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Big Daddy Reviews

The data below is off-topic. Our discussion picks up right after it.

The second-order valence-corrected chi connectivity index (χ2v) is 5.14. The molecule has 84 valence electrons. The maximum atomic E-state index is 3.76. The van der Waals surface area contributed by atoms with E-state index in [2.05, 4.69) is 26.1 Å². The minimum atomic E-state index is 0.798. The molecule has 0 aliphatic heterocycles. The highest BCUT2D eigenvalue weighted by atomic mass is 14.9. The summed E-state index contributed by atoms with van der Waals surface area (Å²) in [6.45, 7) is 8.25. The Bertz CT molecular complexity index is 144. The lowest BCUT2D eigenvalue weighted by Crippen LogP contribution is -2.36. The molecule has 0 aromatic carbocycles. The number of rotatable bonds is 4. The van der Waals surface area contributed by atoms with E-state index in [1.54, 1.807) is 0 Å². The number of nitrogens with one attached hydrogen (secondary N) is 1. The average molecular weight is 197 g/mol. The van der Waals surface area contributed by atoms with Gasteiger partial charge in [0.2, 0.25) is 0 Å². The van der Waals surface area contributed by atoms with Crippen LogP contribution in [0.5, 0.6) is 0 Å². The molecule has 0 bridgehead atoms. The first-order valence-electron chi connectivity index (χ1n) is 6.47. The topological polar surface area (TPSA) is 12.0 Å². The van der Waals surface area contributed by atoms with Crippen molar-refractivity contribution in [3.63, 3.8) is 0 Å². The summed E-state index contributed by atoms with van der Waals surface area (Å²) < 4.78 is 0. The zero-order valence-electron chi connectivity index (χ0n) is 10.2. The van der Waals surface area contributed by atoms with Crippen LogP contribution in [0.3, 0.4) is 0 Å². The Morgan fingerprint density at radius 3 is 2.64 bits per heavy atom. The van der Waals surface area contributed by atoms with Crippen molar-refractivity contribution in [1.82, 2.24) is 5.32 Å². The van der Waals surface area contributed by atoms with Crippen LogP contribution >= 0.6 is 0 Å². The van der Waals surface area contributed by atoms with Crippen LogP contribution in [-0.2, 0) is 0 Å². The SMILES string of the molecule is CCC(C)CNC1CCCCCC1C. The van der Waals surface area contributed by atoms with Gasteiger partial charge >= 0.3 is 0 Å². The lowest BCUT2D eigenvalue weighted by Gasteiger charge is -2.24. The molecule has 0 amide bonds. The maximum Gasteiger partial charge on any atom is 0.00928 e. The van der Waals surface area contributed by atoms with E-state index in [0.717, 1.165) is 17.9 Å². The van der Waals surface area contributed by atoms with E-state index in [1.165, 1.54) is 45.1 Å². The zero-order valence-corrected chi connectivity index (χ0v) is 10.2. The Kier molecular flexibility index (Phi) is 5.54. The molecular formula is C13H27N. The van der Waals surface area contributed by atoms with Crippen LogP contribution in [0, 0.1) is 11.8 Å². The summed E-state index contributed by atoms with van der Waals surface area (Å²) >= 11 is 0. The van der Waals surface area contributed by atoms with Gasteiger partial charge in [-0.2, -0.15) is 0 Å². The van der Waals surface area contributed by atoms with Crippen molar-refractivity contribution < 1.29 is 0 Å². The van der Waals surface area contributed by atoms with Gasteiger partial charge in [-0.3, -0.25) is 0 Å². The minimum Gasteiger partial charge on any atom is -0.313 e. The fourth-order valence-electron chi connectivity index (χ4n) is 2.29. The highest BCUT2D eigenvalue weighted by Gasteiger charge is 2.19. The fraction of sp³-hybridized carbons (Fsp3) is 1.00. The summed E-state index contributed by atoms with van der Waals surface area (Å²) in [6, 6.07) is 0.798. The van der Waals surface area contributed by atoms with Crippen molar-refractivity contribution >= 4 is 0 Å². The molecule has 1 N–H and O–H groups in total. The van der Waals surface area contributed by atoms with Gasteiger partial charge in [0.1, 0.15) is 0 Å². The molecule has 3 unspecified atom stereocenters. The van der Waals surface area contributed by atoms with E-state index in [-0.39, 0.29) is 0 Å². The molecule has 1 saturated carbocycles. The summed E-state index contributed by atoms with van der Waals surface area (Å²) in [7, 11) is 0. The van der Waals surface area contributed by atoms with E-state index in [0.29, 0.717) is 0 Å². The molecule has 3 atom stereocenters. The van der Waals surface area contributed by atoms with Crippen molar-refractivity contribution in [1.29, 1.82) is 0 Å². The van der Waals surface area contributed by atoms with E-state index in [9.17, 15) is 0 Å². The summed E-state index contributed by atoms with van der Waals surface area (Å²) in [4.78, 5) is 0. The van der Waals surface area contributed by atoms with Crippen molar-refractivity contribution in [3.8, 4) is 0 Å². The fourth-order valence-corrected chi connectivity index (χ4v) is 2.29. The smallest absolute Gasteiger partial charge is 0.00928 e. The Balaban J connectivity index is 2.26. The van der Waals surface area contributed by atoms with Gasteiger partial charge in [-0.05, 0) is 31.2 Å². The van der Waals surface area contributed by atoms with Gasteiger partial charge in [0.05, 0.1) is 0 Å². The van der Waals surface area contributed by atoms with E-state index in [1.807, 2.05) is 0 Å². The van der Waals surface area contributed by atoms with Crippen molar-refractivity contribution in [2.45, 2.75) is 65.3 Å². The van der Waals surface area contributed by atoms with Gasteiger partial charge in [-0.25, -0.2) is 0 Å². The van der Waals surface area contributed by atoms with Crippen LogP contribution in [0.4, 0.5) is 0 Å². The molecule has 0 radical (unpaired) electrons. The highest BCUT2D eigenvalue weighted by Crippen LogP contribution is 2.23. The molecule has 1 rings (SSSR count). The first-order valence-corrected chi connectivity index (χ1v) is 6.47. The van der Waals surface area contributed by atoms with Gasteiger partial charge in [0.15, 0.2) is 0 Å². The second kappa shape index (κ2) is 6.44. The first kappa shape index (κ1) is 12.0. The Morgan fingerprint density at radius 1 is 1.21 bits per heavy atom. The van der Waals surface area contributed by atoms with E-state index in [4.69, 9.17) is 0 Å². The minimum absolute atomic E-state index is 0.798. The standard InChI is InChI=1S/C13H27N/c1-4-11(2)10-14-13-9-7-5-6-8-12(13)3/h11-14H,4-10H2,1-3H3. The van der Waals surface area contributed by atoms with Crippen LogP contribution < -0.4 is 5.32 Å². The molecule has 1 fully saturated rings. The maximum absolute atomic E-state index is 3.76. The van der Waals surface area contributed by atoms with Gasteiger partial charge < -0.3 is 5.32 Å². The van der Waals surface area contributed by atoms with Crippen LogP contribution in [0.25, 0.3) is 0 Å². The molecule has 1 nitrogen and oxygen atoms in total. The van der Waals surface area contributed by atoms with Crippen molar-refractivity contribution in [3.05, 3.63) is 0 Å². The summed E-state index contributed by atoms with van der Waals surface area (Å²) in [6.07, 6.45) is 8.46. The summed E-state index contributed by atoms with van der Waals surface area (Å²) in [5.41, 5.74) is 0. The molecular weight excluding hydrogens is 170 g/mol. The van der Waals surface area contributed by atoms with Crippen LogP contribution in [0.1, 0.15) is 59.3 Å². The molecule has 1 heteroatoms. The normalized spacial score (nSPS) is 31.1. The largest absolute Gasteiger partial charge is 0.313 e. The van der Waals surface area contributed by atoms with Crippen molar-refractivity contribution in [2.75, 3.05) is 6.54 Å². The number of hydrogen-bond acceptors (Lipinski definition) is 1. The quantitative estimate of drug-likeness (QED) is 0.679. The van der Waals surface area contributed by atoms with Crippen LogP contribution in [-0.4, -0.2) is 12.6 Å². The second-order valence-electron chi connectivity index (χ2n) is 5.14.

It's not nearly as funny as THE WATERBOY and has little of THE WEDDING SINGER's goofy charm, but die-hard Adam Sandler fans — whose numbers are legion — will find plenty to laugh at. Meet Sonny (Sandler), a 32-year-old law school grad (and a particularly crude version of Sandler's standard lovable oaf persona) on the fast track to nowhere: Rather than take a high-paying job in a high-powered New York City firm, Sonny works one night a week in a tollbooth and hangs out with the deli delivery guy (Rob Schneider). Now meet Julian (Cole and Dylan Sprouse), a cute five-year-old who appears on Sonny's doorstep with a note from his mom claiming he's the illegitimate son of Sonny's best law-school buddy Kevin (Jon Stewart), who's just left for China. No problem, thinks Sonny: A son will get his life on track and help him win back his wayward girlfriend (Kristy Swanson). And he'll be the best dad ever, giving the kid options instead of orders, letting him dress however he likes, bathe when he wants and eat what he likes: Hell, the kid can even rename himself. In almost no time, adorable Julian is transformed into a smelly, spoiled brat named Frankenstein who feasts on ketchup, wears water-wings with a cummerbund and doesn't go to school. In one sense Sandler is paired with his ideal straight man — a five-year-old — and finds the perfect love interest in baby-voiced Joey Lauren Adams, who soon replaces Swanson as the object of Sandler's affection. Too bad, then, that the slapdash script (by Sandler, Steve Franks and Sandler's longtime collaborator Tim Herlihy) isn't really worthy of the talent. It's an amusing premise that fails to live up to its own promise before sliding into a hackneyed courtroom battle and soggy father-son reconciliations.